She and Bill take the idea to fashion wholesaler Sally Clare (Judy Parfitt), who's in the middle of negotiating an exclusive modelling deal with "England's Most Beautiful Girl", Jackie Fraser (Sue Lloyd, making her screen debut).

Sally and her business partner Lenny Pugh (Warren Mitchell again, adding Welsh to his repertoire of accents) aren't willing to take a risk on a new trend, especially with a royal wedding looming that's likely to affect what women will want to wear for the next year.

Jackie, however, falls in love with the blankets, and goes into partnership with Bill to sell them (it's strictly business: as Bill curiously observes, "We're not the marrying kind").  Jackie manages to convince royal couturier Vincent Frey (Dennis Price, appearing all too briefly) of how spiffing the blanket coat idea is, and he lets her model it for the royal bride - who chooses it for her going-away outfit.

Word gets out about the horse blankets, and to preserve exclusivity Bill and Jackie manage to get control of Britain's entire supply (with nary a thought for poor, cold horses).  Mercury International's entire premises are filled with wonky hairdoed women working away at sewing machines to  transform them into coats (poor Chin's requisitioned as tea lady).  And when the princess appears on TV in one of them they become a fashion phenomenon.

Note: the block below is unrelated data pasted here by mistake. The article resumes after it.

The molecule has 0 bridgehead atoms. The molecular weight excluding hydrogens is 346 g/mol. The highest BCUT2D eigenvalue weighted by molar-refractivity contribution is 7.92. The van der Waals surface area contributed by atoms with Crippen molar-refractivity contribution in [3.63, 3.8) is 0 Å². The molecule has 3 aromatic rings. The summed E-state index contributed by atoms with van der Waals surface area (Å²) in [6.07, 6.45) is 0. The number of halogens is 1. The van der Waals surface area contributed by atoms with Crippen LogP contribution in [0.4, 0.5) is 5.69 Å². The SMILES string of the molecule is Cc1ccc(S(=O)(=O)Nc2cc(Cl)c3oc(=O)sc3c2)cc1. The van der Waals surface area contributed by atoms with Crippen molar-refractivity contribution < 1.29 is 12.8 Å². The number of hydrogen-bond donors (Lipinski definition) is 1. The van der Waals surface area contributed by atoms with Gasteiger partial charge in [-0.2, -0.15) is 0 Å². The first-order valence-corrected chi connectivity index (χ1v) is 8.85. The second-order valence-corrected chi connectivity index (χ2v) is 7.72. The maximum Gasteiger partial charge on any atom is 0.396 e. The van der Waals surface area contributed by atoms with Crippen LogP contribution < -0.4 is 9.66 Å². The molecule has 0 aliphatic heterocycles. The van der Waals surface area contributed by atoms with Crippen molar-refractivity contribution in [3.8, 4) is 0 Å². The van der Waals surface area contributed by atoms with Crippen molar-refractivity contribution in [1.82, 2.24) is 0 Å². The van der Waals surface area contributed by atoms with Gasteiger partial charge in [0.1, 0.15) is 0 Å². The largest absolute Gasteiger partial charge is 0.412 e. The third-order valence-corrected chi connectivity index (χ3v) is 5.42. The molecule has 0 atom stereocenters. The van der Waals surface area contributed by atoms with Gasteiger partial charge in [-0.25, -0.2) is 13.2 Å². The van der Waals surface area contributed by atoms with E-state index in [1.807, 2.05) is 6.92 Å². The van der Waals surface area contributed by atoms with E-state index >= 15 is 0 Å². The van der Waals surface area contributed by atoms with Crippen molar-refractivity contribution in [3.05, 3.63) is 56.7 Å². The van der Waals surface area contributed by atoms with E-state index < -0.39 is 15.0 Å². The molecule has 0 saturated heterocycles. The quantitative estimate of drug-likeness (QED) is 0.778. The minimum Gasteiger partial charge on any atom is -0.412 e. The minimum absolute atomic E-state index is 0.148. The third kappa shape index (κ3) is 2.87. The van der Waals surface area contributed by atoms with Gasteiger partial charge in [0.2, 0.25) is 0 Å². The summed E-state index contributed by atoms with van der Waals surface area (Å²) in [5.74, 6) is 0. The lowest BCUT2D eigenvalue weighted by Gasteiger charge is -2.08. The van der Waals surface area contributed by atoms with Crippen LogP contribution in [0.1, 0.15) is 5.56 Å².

Written by Peter and Betty Lambda (the Pip and Jane Baker of their day?), The Height of Fashion is, for the most part, a load of old horse blankets.  Still, that guest cast isn't to be sniffed at, and it gives us an interesting (though not necessarily accurate) glimpse of the early 60s fashion business.  A couple of photos Jackie poses for perfectly capture the strange mix of modernity and nostalgia that characterised 60s pop culture in Britain.

Next tonight, it's a return visit to Café Ada.

There's no onscreen title for this week's episode, but as you'll be able to see if you've got your TV Times handy - it's called Teenage Terror.  The reason for that will eventually become apparent, but first we note a shift in the feelings of Alf and Ada Larkins toward their lodger, retired Major Osbert Rigby-Soames.  Initially hostile to the workshy scrounger, Alf's come to recognise him as a kindred spirit, while the well-rehearsed charm that initially bowled Ada over has been overridden by her desire for rent money that remains conspicuously unforthcoming.  As she's not owed any money by him, Hetty Prout's still bedazzled by the Major: "I reckon he's a smashing feller.  He's so... clean cut".  "Yeah," chimes in Alf, "When he's not half cut."